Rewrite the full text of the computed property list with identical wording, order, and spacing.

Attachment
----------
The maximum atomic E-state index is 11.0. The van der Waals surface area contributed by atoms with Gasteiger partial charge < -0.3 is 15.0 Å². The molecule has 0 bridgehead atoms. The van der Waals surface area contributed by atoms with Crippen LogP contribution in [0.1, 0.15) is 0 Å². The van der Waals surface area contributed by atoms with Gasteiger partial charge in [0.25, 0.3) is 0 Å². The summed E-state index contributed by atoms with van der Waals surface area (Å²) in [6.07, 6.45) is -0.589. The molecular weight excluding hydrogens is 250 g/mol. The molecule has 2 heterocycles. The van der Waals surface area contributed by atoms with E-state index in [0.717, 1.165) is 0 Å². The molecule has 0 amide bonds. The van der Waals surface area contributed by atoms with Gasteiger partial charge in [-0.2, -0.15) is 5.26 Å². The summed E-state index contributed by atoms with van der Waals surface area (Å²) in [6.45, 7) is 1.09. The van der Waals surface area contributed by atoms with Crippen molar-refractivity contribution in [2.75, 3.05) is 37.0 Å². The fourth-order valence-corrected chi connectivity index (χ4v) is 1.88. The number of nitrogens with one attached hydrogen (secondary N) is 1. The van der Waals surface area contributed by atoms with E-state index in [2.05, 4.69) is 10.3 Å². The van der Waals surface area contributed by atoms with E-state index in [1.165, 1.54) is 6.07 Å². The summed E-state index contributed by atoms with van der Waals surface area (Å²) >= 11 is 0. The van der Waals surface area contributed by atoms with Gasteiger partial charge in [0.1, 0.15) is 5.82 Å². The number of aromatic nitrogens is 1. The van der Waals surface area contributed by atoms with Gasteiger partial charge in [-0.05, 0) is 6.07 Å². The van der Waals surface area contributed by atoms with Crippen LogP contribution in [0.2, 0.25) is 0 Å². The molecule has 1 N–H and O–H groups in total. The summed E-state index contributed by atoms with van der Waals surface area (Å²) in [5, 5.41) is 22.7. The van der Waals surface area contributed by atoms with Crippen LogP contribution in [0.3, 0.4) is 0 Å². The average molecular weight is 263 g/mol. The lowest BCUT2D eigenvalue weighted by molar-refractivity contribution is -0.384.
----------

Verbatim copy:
The maximum atomic E-state index is 11.0. The van der Waals surface area contributed by atoms with Gasteiger partial charge < -0.3 is 15.0 Å². The molecule has 0 bridgehead atoms. The van der Waals surface area contributed by atoms with Crippen LogP contribution in [0.1, 0.15) is 0 Å². The van der Waals surface area contributed by atoms with Gasteiger partial charge in [0.25, 0.3) is 0 Å². The summed E-state index contributed by atoms with van der Waals surface area (Å²) in [6.07, 6.45) is -0.589. The molecular weight excluding hydrogens is 250 g/mol. The molecule has 2 heterocycles. The van der Waals surface area contributed by atoms with E-state index in [0.717, 1.165) is 0 Å². The molecule has 0 amide bonds. The van der Waals surface area contributed by atoms with Gasteiger partial charge in [-0.2, -0.15) is 5.26 Å². The summed E-state index contributed by atoms with van der Waals surface area (Å²) in [6.45, 7) is 1.09. The van der Waals surface area contributed by atoms with Crippen molar-refractivity contribution in [2.75, 3.05) is 37.0 Å². The fourth-order valence-corrected chi connectivity index (χ4v) is 1.88. The number of nitrogens with one attached hydrogen (secondary N) is 1. The van der Waals surface area contributed by atoms with E-state index in [2.05, 4.69) is 10.3 Å². The van der Waals surface area contributed by atoms with E-state index in [1.165, 1.54) is 6.07 Å². The summed E-state index contributed by atoms with van der Waals surface area (Å²) >= 11 is 0. The van der Waals surface area contributed by atoms with Gasteiger partial charge in [0.1, 0.15) is 5.82 Å². The number of aromatic nitrogens is 1. The van der Waals surface area contributed by atoms with Gasteiger partial charge in [-0.05, 0) is 6.07 Å². The van der Waals surface area contributed by atoms with Crippen LogP contribution in [0.2, 0.25) is 0 Å². The molecule has 1 N–H and O–H groups in total. The summed E-state index contributed by atoms with van der Waals surface area (Å²) in [5, 5.41) is 22.7. The van der Waals surface area contributed by atoms with Crippen LogP contribution in [0.3, 0.4) is 0 Å². The average molecular weight is 263 g/mol. The lowest BCUT2D eigenvalue weighted by molar-refractivity contribution is -0.384.